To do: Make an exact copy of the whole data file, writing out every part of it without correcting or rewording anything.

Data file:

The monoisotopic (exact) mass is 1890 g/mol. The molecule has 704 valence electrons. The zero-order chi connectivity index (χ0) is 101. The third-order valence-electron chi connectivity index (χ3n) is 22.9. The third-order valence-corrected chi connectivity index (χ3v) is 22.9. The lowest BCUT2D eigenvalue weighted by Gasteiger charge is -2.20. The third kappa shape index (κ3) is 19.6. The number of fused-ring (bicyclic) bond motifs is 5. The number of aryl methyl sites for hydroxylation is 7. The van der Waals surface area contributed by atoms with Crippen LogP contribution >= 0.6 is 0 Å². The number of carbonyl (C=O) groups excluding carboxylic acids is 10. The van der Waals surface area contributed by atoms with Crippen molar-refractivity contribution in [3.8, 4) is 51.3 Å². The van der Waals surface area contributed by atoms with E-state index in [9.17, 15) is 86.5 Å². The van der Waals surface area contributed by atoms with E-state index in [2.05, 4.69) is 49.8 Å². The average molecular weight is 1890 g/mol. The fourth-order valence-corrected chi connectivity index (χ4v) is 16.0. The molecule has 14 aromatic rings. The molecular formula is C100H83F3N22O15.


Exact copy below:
The monoisotopic (exact) mass is 1890 g/mol. The molecule has 704 valence electrons. The zero-order chi connectivity index (χ0) is 101. The third-order valence-electron chi connectivity index (χ3n) is 22.9. The third-order valence-corrected chi connectivity index (χ3v) is 22.9. The lowest BCUT2D eigenvalue weighted by Gasteiger charge is -2.20. The third kappa shape index (κ3) is 19.6. The number of fused-ring (bicyclic) bond motifs is 5. The number of aryl methyl sites for hydroxylation is 7. The van der Waals surface area contributed by atoms with Crippen LogP contribution >= 0.6 is 0 Å². The number of carbonyl (C=O) groups excluding carboxylic acids is 10. The van der Waals surface area contributed by atoms with Crippen molar-refractivity contribution in [3.8, 4) is 51.3 Å². The van der Waals surface area contributed by atoms with E-state index in [9.17, 15) is 86.5 Å². The van der Waals surface area contributed by atoms with E-state index in [2.05, 4.69) is 49.8 Å². The average molecular weight is 1890 g/mol. The fourth-order valence-corrected chi connectivity index (χ4v) is 16.0. The molecule has 14 aromatic rings. The molecular formula is C100H83F3N22O15.